The Lessons of Kosovo

It is a good time to review the developments in Kosovo since 1999, which highlight the dire consequences of excessively ambitious long-distance social engineering and centralism in name of nation-building.

The United Nations will vote this week whether to grant "supervised" independence to Kosovo. It is a good time to review the developments in Kosovo since 1999, which highlight the dire consequences of excessively ambitious long-distance social engineering and centralism in name of nation-building and the pitfalls of imported regime designs. The most important fact about Kosovo is the split between the Serbs and the Albanians. The main failing of foreign forces has been their desire to foster, impose or otherwise bring about a multi-ethnic society in Kosovo in which Serbs and Albanians would enjoy equal status. Five days before his assassination in March 2003, the reformist Serbian Prime Minister Zoran Djindjic put it this way: "Serbs and Albanians have never lived together in Kosovo and Metohija. They have always lived next to each other. A multiethnic Kosovo society is a great illusion. It has never existed. It has always been a society of ethnic co-existence." Charles Kupchan of the Council on Foreign Relations echoed these sentiments: "In spirit as well as fact, multiethnic society is nowhere to be found. Pretending otherwise and denying or delaying independence risks a return to disorder and bloodshed."

Despite their long residence in a province of Serbia, most Albanian Kosovars do not identify with Serbia, nor do they share a sense of loyalty to the Serbian state. Even before the beginning of Milosevic's 1998 campaign to kill or expel large numbers of Albanians from Kosovo, the Serbian government had instituted a policy of wide-ranging discrimination. Milosevic oversaw policies that sought to replace Albanian workers with Serbs, to close Albanian-run schools and universities, and to shut down Albanian language television, radio and newspapers. At same time, the Albanian Kosovars hardly turned the other cheek; the Kosovo Liberation Army engaged in terroristic brutalities of its ownmainly against Serbs, such as the massacre at a bar in Pec. Hence, when the main armed conflict ended in 1999, the two groups remained extremely hostile to each other. It was into this climate of historical segregation and mutual hostility that the United States, its NATO allies, Russia and the United Nations stepped in, with their designs.

The exercise in nation-building in Kosovo began immediately after the end of the NATO bombing campaign, when the United Nations assumed governance of the province. The attempt at social engineering in Kosovo is of special interest because it resembles in many ways other unrealistic, grandiose plans crafted by superpowers to democratize and develop one nation after another. The plans for Kosovo were laid out in the several documents that were endorsed by the United Nations, NATO and Russia.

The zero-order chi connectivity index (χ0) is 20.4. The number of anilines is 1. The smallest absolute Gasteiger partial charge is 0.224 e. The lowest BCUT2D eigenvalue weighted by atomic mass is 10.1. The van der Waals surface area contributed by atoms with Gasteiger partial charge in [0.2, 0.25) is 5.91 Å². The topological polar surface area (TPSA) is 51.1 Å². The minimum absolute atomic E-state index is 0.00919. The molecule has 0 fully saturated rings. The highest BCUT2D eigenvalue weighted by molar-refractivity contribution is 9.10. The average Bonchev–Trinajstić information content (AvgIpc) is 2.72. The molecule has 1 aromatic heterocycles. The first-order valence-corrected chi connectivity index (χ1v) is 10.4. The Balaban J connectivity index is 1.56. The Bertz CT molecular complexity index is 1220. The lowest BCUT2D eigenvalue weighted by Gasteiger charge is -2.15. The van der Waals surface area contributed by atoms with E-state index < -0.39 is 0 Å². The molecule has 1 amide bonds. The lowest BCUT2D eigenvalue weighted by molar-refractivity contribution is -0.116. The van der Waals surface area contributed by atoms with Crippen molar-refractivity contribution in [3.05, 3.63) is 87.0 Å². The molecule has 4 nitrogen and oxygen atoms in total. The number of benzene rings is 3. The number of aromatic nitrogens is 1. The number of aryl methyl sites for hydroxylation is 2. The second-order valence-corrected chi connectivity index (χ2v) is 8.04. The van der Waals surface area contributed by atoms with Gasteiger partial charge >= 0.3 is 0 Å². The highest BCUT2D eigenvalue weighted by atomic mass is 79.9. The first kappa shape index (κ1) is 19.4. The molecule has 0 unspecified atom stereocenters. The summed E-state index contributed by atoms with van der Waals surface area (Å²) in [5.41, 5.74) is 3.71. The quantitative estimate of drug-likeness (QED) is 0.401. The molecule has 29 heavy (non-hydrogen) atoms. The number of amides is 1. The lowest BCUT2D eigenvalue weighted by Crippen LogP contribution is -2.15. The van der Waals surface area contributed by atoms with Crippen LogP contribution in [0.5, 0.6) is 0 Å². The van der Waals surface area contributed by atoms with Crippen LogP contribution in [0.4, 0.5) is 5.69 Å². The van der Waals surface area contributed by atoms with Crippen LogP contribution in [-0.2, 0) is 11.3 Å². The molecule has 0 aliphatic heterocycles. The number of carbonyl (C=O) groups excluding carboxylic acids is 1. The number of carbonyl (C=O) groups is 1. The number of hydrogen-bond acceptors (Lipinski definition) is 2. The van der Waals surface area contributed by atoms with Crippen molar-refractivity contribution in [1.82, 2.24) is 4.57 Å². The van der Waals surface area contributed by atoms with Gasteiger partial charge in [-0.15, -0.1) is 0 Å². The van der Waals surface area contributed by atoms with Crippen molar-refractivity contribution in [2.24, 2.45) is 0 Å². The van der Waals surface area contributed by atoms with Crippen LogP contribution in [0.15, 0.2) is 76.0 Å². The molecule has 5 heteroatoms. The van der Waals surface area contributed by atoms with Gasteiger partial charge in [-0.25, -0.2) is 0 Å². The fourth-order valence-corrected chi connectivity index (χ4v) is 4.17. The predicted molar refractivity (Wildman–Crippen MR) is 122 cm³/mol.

These documents, especially UN Security Council Resolution 1244 and the UN Mission in Kosovo's "Standards for Kosovo", call for the introduction of democratic institutions, a competitive market economy, and the rule of law and protection of minority rights, among other lofty goals. The documents that lay out Kosovo's fate display an almost instinctive aversion to partitions and population exchanges on the part of the United States and its allies. Although they affirm a belief in pluralism, this is to be achieved only in the context of a single national community. They hence set out to form "a sustainable, multi-ethnic, democratic society, in which members of all communities can live in dignity and security." America adamantly opposed suggestions of partition, cantonization or ethnic separation. U.S. Undersecretary of State Nicholas Burns stated at one point, "It's a perilous exercise to begin drawingfor foreigners to begin to draw lines and redefine other people's reality, their borders." He may not have noted that he was himself not exactly a native son of Kosovo and that he too was drawing bordersonly those that suited the lofty goal of nation-building, which conflicts starkly with the assessments of those who truly know Kosovo and who are acquainted with the facts on the ground.

To this a critic might respond: "You could argue that any international effort to induce domestic change of any kind is by nature an attempt to ‘disregard facts on the ground', because the facts on the ground are deplorable. The reason for the international community's interest in statebuilding in Kosovo wasn't a response to a whim but, as you write above, a moral imperative to end ethnic cleansingyou can't fault the international community for seeming to ‘disregard facts on the ground' when there is a moral imperative to change those facts." I readily grant that the US and UN plans were not drafted on a whim, but they were nevertheless predicated on mistaken assumptions. Surely the ethnic cleansing had to be stopped; however, the plans for a sustainable, multi-ethnic and democratic Kosovo were hatched for the most part after the ethnic cleansing had already been halted. No one is denying the extremely deplorable character of what transpired between Serbs and Albanians; but historical facts do not vanish because of good intentions. Nor were these intentions morally justifiedfor instance, trying to prevent Kosovo from breaking away from Serbia does not have the kind of a moral imperative attached to halting ethnic cleansing.